miércoles, 20 de febrero de 2013

Jose Miguel Insulza on trial at CATO

I just returned attended a fascinating event held at the CATO Institute, in downtown Washington, on the subject of the Organization of American States, OAS. The event featured two experts on this organization: Former Panamanian Ambassador Guillermo Cochez, recently dismissed from his post after denouncing the secretary general’s passivity in dealing with the threats against democracy in the Latin American region and lawyer William Berenson, recently pensioned after 25 years in the organization, where he reached the position of General Counsel.
The event essentially consisted of two presentations, one by Mr Cochez and the other by Mr. Berenson, with some brief comments by CATO’s moderator Juan Carlos Hidalgo. I summarize them below, helped by notes taken during the presentations and by memory, although I do not claim them to represent a precisetranscript but simply my understanding of what transpired.   

Guillermo Cochez’s presentation.

Ambassador Cochez defined the current OAS as an organization in crisis, essentially hijacked by Hugo Chavez. Chavez controls the ALBA countries, the Caribbean block of countries and has the sympathy of Brazil, Argentina and Uruguay. The democratic countries within the OAS keep mostly silent: the U.S., Chile, Mexico, Colombia,  Peru, even Paraguay (?).  
Cochez described the sequence of Latin American crises that have taken place during recent times and the posture taken by Insulza in each one, in order to show that he has been a systematic supporter of the side behaving  in undemocratic  fashion.
In Honduras Insulza was not even neutral, as he acted in favor of Zelaya’s attempt at creating a referendum that would pave the way for his re-election by sending OAS personnel to the country to help this process, while the Supreme Court and Congress were already denouncing the attempt as unconstitutional. Once Zelaya was ousted he placed the organization on the side of the deposed president, although Honduran institutions had acted in line with the constitution. The intervention of Nicolas Maduro, foreign minister of Chavez, was notorious, as he accompanied Zelaya to the border of Honduras, and with a megaphone in his hands tried to call Zelaya’s followers to action.
The political crisis created by Nicaragua’s invasion of Costa Rica ‘s  territory was generated  to promote a change in Nicaragua’s constitution, to make it possible for Ortega to run for president once more. In this crisis Insulza kept mum.  
Colombia presented proof in the OAS, including maps and photos,  that showed FARC camps in Venezuela, where the guerrilla rested and conducted training. Insulza never called for an investigation by the OAS, although Panama, through Cochez, did.
The ousting by Fernando Lugo from the presidency, done under the constitution, was also criticized by Insulza and Paraguay was the object of OAS visits and criticism by Insulza.
Insulza insistently asked for the return of Cuba to the OAS without conditions, in spite of the fact that Cuba still has a dictatorial regime.
During the several crises that Venezuela has had during Insulza’s tenure he has always been sympathetic to the authoritarian regime of Hugo Chavez. In the latest crisis, still developing, Insulza approved thearbitrary  decision of the regime to alter (I add, to break) the constitutional order by letting Chavez take his time about his inauguration and placing the wrong man as provisional president. Insulza rapidly discarded the Canadian proposal to send an investigative OAS commission to Venezuela.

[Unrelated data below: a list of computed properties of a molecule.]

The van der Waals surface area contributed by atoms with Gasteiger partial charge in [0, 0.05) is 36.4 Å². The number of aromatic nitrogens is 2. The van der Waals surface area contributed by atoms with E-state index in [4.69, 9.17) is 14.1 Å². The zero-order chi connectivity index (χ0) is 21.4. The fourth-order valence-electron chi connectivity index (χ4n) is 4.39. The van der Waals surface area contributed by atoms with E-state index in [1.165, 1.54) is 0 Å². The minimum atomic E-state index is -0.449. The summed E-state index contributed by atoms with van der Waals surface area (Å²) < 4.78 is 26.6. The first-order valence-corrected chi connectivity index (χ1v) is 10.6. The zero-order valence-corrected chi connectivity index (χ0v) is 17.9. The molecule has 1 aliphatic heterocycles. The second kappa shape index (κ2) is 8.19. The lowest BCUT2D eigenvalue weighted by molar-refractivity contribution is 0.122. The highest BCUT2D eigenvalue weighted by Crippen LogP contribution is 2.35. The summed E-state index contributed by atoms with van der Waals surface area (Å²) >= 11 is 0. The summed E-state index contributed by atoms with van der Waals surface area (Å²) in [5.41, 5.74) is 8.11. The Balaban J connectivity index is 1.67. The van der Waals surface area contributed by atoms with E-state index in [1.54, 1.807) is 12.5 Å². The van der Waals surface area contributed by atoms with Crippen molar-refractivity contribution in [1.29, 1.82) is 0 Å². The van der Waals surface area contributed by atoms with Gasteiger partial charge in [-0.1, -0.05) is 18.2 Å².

In other areas Insulza has shown to be in disregard of the principles of the Democratic Charter. During his tenure Chavez  insulted Human Rights OAS leader Sebastian Garzon (called him human excrement), Chavez’s ambassador Chaderton  insulted Cochez (first time ever this happens in presence of a Secretary General), even called Insulza himself an a** h*** without any reaction from Insulza.

In a more general way Cochez defined ALBA as a great obstacle within the OAS against all  attempts to enforce the charter, calling them interventionists. He said the Caribbean block of 14 nations is under Chavez’s control (by means, I add, of the oil given to them in a subsidized manner). Countries like Brazil and Argentina are silent accomplices of the Chavez regime (I add, for commercial reasons, some of them corrupt). The U.S., Mexico, Peru, Chile and Colombia are mostly silent. Canada is the only country still active in the defense of democracy, also Costa Rica to some extent. In this respect, Cochez lauded the visit to Venezuela of the Canadian Foreign Minister, John Baird, where he would meet with both the government and with members of the opposition.  
Cochez said that the OAS is essentially bankrupt and most of the bill is footed by the U.S.  To pay employees they recently had to borrow money from the Scholarship Fund, since Brazil and Venezuela, for example, had a debt of about $10 million (with that fund?).
Cochez acknowledged that the OAS plays a worthwhile role in many areas of Latin American development but is failing badly  in the political area. He feels that the OAS can still be rescued although he did not specify how to go about it.

William Berenson’s presentation.

Mr. Berenson, a long time employee of the OAS, retired in December 2012 as General Legal Counsel, presented a different perspective on the organization and on Insulza. He touched upon five main points:

      OAS has not been hijacked, there is a realignment of forces
      Expectations on what the Secretary General can legally do are unreasonably high
      Insulza had high and low points during his long tenure. He faced the most difficult situations in
      OAS  history
      There is institutional schizophrenia within the OAS
      The Democratic Charter is somewhat conflicting , difficult to apply

 Berenson says that some time ago the U.S. called all the shots in the organization. As the Latin American countries became economically stronger they also developed an increasing sense of independence, which largely explains current political alignments within the organization. He said that the Secretary General does not have enough legal authority to act as many would like to see him act. He praised Mr. Insulza for his defense of Human Rights in the region. Mr. Berenson said that the schizophrenia within the OAS centers on the conflict between representative democracy and the principle of non-intervention. He also said that the Charter had some obscurity regarding its application. I seem to remember that, as ane example of obscurity, he mentioned the problem of defining  alteration of the constitutional order.